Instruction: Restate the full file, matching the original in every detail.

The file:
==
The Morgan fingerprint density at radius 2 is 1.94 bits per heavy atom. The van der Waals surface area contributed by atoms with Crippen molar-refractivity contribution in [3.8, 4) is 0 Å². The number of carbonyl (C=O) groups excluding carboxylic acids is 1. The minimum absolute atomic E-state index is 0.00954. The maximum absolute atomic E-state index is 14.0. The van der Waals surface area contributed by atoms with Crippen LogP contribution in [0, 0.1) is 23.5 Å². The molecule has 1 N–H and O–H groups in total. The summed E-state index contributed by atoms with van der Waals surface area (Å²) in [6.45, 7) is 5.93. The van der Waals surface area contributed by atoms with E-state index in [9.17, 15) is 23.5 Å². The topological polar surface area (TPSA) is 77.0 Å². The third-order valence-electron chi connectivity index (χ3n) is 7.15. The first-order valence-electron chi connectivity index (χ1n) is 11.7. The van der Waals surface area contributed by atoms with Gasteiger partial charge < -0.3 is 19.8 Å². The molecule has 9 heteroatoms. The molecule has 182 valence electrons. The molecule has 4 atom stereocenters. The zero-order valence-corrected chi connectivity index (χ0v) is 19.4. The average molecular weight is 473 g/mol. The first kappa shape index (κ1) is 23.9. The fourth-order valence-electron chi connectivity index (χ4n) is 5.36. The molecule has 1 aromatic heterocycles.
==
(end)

The Morgan fingerprint density at radius 2 is 1.94 bits per heavy atom. The van der Waals surface area contributed by atoms with Crippen molar-refractivity contribution in [3.8, 4) is 0 Å². The number of carbonyl (C=O) groups excluding carboxylic acids is 1. The minimum absolute atomic E-state index is 0.00954. The maximum absolute atomic E-state index is 14.0. The van der Waals surface area contributed by atoms with Crippen LogP contribution in [0, 0.1) is 23.5 Å². The molecule has 1 N–H and O–H groups in total. The summed E-state index contributed by atoms with van der Waals surface area (Å²) in [6.45, 7) is 5.93. The van der Waals surface area contributed by atoms with E-state index in [9.17, 15) is 23.5 Å². The topological polar surface area (TPSA) is 77.0 Å². The third-order valence-electron chi connectivity index (χ3n) is 7.15. The first-order valence-electron chi connectivity index (χ1n) is 11.7. The van der Waals surface area contributed by atoms with Gasteiger partial charge < -0.3 is 19.8 Å². The molecule has 9 heteroatoms. The molecule has 182 valence electrons. The molecule has 4 atom stereocenters. The zero-order valence-corrected chi connectivity index (χ0v) is 19.4. The average molecular weight is 473 g/mol. The first kappa shape index (κ1) is 23.9. The fourth-order valence-electron chi connectivity index (χ4n) is 5.36. The molecule has 1 aromatic heterocycles.